16 September 2022

Instant Robot

Chinese scientists have developed a biodegradable "millirobot"

Tatiana Matveeva, "Scientific Russia"

Researchers from the City University of Hong Kong (China) have designed a soft robot that can roll, climb and grab -- and then easily dissolves after doing its job. The robot, which can be used in biomedicine, is powered by a magnetic field, transmits EurekAlert!. The development is described in the journal ACS Applied Polymer Materials (Yang et al., Soft Tunable Gelatin Robot with Insect-like Claw for Grasping, Transportation, and Delivery). 

Soft "millirobots" are a promising innovation in biomedicine. Their unique structure allows them, for example, to roll over uneven tissues of the gastrointestinal tract. Someday they can even be covered with a solution of the drug and deliver the drug directly to the focus of inflammation. However, most millirobots are made of non-degradable materials such as silicone, which means they can only be removed surgically if they are used for clinical purposes. In addition, these materials are not very flexible and do not allow you to fine-tune the properties of the robot.

The new millirobot is based on a gelatin solution mixed with iron oxide microparticles. The material was placed over a permanent magnet, which caused the microparticles in the solution to push the gel out, forming insect-like "legs" along the magnetic field lines. Then the hydrogel was placed in the cold to harden it. At the last stage, the material was soaked in ammonium sulfate to cause the formation of cross-links in the hydrogel. This made it even stronger. Changing various factors, such as the composition of the ammonium sulfate solution, the thickness of the gel or the strength of the magnetic field, allowed the researchers to adjust the properties of the robot. For example, the farther away the magnet was from the hydrogel, the longer the "legs" of the millibot became and the smaller their number was.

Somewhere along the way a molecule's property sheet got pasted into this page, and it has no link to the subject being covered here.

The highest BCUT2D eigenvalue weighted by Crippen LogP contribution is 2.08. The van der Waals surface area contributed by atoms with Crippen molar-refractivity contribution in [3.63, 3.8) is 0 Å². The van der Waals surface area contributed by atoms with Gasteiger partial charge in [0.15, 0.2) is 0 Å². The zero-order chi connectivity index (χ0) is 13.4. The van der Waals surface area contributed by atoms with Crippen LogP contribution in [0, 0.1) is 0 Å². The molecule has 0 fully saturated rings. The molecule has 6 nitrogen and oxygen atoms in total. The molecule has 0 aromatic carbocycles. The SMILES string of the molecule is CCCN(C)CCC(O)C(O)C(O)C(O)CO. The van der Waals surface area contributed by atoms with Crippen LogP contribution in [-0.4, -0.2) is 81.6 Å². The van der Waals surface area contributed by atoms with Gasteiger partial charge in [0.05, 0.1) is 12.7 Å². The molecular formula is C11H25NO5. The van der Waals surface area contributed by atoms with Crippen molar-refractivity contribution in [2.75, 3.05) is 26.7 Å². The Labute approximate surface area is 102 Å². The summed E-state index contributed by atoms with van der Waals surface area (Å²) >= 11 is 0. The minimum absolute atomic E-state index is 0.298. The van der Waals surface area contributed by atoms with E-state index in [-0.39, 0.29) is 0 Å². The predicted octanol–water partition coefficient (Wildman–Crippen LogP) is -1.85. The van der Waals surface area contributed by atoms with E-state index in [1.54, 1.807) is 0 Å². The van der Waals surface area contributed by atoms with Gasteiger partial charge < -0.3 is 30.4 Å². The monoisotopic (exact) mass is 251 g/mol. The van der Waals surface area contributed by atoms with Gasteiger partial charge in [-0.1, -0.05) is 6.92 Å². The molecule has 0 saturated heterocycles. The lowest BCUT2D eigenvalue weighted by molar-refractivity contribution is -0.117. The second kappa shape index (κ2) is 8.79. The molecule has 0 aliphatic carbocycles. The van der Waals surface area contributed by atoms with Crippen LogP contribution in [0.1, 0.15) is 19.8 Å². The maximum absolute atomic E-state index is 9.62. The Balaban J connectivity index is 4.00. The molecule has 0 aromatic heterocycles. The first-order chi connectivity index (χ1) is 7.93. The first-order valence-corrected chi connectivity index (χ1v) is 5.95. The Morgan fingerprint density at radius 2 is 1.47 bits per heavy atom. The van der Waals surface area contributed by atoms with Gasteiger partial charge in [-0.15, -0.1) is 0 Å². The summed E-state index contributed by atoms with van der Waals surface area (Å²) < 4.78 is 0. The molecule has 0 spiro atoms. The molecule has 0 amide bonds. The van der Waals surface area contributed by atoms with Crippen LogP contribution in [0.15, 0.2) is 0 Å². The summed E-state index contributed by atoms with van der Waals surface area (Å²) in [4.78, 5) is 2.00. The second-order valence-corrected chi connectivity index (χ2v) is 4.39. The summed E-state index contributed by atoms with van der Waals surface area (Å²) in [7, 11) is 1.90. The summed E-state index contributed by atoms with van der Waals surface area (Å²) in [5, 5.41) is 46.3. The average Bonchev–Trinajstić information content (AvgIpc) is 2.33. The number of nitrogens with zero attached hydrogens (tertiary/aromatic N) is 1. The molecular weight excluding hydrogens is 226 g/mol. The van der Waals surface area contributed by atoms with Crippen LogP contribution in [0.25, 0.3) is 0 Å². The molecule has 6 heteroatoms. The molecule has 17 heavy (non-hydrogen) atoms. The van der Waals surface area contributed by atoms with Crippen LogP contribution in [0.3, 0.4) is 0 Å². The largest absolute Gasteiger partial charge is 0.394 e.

Since iron oxide microparticles form magnetic chains inside the gel, moving the magnet next to the hydrogel caused the "legs" to bend and try to grab onto the object. In the experiments, the robot captured a cylinder and a rubber band printed on a 3D printer and moved each of them to new places. In addition, the researchers tested the millirobot's ability to deliver medicine by coating it with a dye solution and then scrolling through a stomach model. Once at the destination, the robot turned around and released the paint using magnets. Because it is made using water-soluble gelatin, the millirobot easily decomposes in water in two days, leaving behind only tiny magnetic particles.

A video about the work of the millirobot and its manufacture can be viewed here.

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